The New York Department of Financial Services is investigating whether rent-to-own programs actually amount to predatory lending.
New York’s top financial regulator revealed its investigation as part of a consumer warning about the risks of rent-to-own contracts, wherein a company will buy a property, rent it to a resident to allow the resident to build equity, and then eventually sell it to the resident.
This isn’t the first time that rent-to-own operators have caught the eye of a state regulator.
Last year, the Wisconsin Department of Justice sued Vision Property Management and its various affiliates for using “misleading and deceiving business practices to induce Wisconsin consumers to lease, rent, or purchase uninhabitable properties,” in violation of the state’s landlord-tenant and mortgage banking laws.
VPM, one of the nation’s largest operators of rent-to-own homes, was accused of inducing consumers into leasing dilapidated properties by offering them the chance to buy the house in the future.
Wisconsin’s lawsuit claimed that VPM requires the tenants to front the costs to rehabilitate the property, pay all the overdue taxes, and resolve any outstanding building code violations associated with the property.
But, the Wisconsin DOJ claimed that if the tenant does not remedy those issues within a short period of time, VPM evicts the tenant and “repeats the cycle by renting the uninhabitable property to yet another Wisconsin consumer.”
Now, rent-to-own and its risks for consumers are squarely on the radar of the NYDFS, one of the country’s most powerful state financial regulators.
According to the NYDFS, it is currently investigating whether alternative home purchase agreements, such as rent-to-own, lease-to-own or land installment contracts, currently being offered in New York are actually “unlicensed, predatory mortgage lending.”
While its investigation is ongoing, the NYDFS is warning consumers to be wary of rent-to-own and other similar programs.
“Alternative home purchase agreements often are being marketed to financially distressed consumers, promising a path to homeownership, but putting consumers at risk without the protections of a mortgage,” NYDFS Superintendent Maria Vullo said.
“As the state regulator of financial institutions in New York, DFS takes very seriously its obligation to protect consumers from predatory lenders,” Vullo continued. “This alert is being issued to create awareness among consumers and to let them know that lease-to-own, rent-to-own and land installment contracts must be carefully considered under New York laws and regulations.”
At issue is whether rent-to-own operators are “targeting vulnerable consumers, playing on their desire to achieve homeownership to get them to sign onerous and illegal home finance agreements that often do not lead to homeownership.”
According to the NYDFS, by offering a “hybrid agreement” that is neither a mortgage nor a lease, some rent-to-own operators are offering contracts that don’t carry the traditional consumer protections of a mortgage or a lease.
“Residential leases and mortgage agreements are required to provide basic consumer protections,” the NYDFS said in its bulletin. “Although a lease-to-own or other alternative home purchase agreement appears to offer a path to homeownership, these agreements may impose harsh terms with little or no consumer safeguards.”
As Wisconsin previously did, the NYDFS expresses concerns about companies imposing extensive maintenance obligations on unwitting consumers.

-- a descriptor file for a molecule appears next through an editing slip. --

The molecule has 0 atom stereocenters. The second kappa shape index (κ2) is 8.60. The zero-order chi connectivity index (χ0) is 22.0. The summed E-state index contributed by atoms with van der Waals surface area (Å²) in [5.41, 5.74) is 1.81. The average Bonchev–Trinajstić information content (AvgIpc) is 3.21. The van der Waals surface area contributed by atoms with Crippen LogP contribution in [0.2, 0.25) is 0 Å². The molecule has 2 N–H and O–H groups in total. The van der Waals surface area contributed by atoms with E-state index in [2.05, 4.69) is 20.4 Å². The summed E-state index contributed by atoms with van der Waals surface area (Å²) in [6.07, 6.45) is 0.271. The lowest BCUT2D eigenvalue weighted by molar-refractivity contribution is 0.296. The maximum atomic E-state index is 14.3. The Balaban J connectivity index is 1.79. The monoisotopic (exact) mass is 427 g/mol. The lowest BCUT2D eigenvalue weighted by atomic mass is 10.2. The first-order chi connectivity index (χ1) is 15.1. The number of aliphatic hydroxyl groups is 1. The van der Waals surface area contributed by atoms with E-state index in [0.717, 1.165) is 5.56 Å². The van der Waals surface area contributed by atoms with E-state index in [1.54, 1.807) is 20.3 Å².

“Companies engaged in the rent-to-own or lease-to-own business tend to deal in severely distressed properties – homes that have been vacant for a long time and often require a substantial amount of work,” the NYDFS said.
“The rent-to-own agreements impose all of the obligation to repair the properties, and the substantial cost of the repair work, on the consumer, whereas New York law would impose such obligations on the landlord,” the NYDFS continued. “And, if the arrangement is similar to homeownership, then the homeowner has protection under New York foreclosure law.”
The NYDFS also warns consumers to “be careful” of companies that offer a “false sense of transparency” about a rent-to-own deal.
From the NYDFS bulletin:
For instance, a company may provide consumers with lockbox codes allowing them to freely tour a property to assess what work it may need. While a tour might suggest an opportunity to identify issues with a property, consumers typically conduct these inspections at a disadvantage. For example, property tours are typically conducted when the utility services are not turned on, depriving consumers of the opportunity to test whether the property has basic services.
Consumers are further advised to learn what a company offering a lease-to-own or other alternative agreement knows about a property. Although companies may tell you that they do not have any information about a particular property, some companies hire contractors to conduct inspections of properties after they have been acquired. These reports identify issues such as black mold, termites, asbestos and other health and safety hazards before a consumer has even had a chance to tour the property.
The NYDFS also advises residents who are currently living in a rent-to-own property that they have certain legal rights as well, including eviction protections.
“In New York, under the common-law doctrine of ‘equitable mortgage,’ residents in single-family homes making lease payments while improving the condition of the home, over time, accumulate equity in the home,” the NYDFS said. “One consequence of that equity is that the company cannot just evict you if you fall behind on making payments.”
The NYDFS suggests that people in a similar situation should pursue legal representation and provides the names of several companies that offer free legal counsel.
For the full NYDFS bulletin, click here.